Roundup: The Barrick connection

There are questions as to whether Harper’s Chief of Staff, Nigel Wright, is in violation of conflict of interest rules because he sat in on a couple of calls related to Barrick Gold Corp. when they were calling to discuss concerns about government policy on the Falkland Islands, where they have operations. Wright, who is close to Barrick’s founding families, apparently only sat in on the call, and didn’t participate in any way, nor does he has personal financial stake in it – but the conflict of interest rules apparently also apply to friends benefitting, so it looks like this is being referred to the Conflict of Interest and Ethics Commissioner, who will doubtlessly narrowly read the rules, and declare it to be not her problem.

Here are five issues facing the incoming Chief of Defence Staff, Lt-Gen. Tom Lawson. Steve Saideman, the Patterson Chair in International Affairs at Carleton University, finds it curious that the government chose a CDS with no combat experience. Aaron Wherry collects some of his past quotes in praise of the F-35 and his use of “fifth generation” as though it were a term that had an objective meaning, as opposed to being a trademarked slogan.

The Ontario boundaries redistribution means at least a couple of new Ottawa ridings, including a new one in Nepean. Glen McGregor looks at the situation for Pierre Poilievre – take a relatively safe suburban Nepean seat, or an even safer rural Nepean-Carleton one?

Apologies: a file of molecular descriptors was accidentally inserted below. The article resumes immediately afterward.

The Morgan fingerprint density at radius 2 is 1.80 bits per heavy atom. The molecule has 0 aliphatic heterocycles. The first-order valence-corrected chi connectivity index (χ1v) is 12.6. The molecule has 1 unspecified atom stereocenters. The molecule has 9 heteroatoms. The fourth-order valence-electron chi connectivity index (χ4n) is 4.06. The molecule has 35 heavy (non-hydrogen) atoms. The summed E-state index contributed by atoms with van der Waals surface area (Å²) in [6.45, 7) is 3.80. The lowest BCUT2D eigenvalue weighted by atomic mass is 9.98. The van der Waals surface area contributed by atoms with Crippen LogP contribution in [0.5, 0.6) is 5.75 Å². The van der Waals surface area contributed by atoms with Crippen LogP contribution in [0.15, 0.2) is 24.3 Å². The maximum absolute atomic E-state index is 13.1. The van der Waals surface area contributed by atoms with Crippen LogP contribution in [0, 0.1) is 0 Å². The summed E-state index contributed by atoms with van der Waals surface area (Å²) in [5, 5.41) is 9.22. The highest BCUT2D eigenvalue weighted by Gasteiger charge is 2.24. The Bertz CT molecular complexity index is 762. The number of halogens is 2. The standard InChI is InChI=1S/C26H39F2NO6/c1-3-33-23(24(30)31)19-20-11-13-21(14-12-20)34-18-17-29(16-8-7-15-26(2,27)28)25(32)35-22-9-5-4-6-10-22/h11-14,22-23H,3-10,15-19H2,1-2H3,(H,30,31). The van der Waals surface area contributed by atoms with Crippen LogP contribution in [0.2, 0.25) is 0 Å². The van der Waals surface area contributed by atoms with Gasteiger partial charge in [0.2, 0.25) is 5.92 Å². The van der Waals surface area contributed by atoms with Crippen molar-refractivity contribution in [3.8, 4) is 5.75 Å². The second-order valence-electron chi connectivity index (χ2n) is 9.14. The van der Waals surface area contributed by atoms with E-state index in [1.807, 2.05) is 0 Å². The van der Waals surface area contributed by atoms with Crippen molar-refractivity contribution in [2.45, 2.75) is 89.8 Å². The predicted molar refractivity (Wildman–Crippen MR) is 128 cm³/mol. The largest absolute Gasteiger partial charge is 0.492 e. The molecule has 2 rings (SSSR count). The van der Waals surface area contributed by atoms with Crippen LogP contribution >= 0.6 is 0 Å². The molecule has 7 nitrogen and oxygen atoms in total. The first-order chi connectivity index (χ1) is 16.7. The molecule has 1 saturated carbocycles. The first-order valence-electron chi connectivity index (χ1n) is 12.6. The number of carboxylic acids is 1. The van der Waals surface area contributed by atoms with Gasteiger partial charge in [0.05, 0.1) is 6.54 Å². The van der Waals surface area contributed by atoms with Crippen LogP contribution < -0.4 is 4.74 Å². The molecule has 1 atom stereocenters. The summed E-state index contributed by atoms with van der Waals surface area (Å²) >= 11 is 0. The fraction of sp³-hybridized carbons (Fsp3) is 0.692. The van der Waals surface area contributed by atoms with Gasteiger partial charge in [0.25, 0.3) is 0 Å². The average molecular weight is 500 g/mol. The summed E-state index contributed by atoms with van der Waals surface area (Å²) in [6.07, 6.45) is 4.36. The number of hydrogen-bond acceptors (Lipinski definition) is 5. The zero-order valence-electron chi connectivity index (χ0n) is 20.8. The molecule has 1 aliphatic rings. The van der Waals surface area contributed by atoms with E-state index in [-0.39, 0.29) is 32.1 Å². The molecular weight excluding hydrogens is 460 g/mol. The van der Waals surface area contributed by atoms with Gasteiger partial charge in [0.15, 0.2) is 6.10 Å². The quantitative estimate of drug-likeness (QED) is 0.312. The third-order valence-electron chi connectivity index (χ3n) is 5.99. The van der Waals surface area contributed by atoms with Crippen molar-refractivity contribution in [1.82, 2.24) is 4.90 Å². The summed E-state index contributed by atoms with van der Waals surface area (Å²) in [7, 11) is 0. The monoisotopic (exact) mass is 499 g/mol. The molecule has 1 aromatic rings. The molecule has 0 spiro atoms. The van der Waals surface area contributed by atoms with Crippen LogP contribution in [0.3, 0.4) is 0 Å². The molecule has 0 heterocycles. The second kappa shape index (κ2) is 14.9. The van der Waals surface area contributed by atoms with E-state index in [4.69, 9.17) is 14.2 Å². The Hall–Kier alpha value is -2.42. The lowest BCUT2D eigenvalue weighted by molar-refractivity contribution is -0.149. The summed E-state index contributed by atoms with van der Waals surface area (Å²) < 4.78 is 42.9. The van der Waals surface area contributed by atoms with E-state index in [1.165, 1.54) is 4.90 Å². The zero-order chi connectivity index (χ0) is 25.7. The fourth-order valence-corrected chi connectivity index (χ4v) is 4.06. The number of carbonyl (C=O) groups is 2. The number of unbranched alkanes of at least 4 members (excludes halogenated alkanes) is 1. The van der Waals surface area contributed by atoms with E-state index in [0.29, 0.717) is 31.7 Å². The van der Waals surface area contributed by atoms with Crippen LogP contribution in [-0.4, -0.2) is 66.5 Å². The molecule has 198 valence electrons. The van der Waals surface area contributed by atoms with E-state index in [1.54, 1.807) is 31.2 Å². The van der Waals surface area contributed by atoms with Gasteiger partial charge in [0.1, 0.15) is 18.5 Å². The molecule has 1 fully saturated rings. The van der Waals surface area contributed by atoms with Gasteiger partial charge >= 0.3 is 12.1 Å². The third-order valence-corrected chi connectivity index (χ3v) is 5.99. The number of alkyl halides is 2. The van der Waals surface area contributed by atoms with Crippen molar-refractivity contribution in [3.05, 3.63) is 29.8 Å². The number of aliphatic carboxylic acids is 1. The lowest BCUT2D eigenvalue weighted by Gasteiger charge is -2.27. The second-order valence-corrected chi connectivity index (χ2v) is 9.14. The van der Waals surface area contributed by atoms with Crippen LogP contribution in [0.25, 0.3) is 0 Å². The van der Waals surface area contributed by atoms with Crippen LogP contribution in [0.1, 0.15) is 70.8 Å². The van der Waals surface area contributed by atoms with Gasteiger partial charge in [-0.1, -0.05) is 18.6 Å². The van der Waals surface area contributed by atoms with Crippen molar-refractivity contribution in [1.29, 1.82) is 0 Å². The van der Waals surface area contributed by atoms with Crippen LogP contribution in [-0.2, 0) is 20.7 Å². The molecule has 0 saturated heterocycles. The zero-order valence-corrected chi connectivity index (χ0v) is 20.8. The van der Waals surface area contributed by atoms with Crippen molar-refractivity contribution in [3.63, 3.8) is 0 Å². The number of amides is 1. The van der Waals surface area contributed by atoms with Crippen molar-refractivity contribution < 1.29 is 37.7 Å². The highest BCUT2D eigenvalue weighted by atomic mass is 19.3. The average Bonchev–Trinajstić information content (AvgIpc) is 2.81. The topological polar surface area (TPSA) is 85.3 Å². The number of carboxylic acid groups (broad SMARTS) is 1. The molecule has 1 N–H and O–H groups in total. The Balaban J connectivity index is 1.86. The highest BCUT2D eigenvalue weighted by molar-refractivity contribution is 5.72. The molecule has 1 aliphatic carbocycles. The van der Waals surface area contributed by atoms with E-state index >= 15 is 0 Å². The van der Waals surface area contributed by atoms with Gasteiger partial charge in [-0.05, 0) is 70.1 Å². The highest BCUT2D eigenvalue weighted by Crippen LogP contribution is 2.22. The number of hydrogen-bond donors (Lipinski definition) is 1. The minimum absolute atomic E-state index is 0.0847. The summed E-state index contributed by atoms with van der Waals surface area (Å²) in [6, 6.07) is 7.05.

The question of Senator Fairbairn continuing to vote after apparently being declared legally incompetent is raising more questions. Senator Cowan, who leads the Liberals in the Senate, sent out a release asking people to respect her privacy, and her friends and colleagues are letting it be known that they’ve been grappling with how to ensure that she got a graceful exit that didn’t completely rob her of her dignity, as the media coverage now threatens to – especially as the Hill is her comfort zone, where she has worked for over 50 years. And while yes, there are questions as to how long the Liberal leadership should have allowed her to carry on (though indications are they were keeping an eye on her situation and working on the phasing out – she was no longer on committees by this time), I’m not sure that I can abide columnists like Jonathan Kay considering this an indictment of the entire institution, as he leaps to conclusions before hearing more fracts from those more familiar with the situation. David Akin has a much more sensible take on the issue here.

Kady O’Malley takes us through some possible revelations in the “Pierre Poutine” investigation, that shows the culprit had access to passwords to both the RackNine account and the CIMS database.

The CIBC’s analysts say that all of this government spending restraint is going to be a drag on economic growth. Good to know.

Survey data shows that Canadians at large have no idea about the War of 1812. Not that this is a surprise.

After media scrutiny, Carleton University has rewritten the more controversial clauses of the donation agreement around the creation of its school of political management, so that its wealthy patron no longer has final say over staff and curriculum.

And it sounds like Dr. Anna Reid, the new president of the Canadian Medical Association, is also an out lesbian, the first openly gay or lesbian person to hold the position.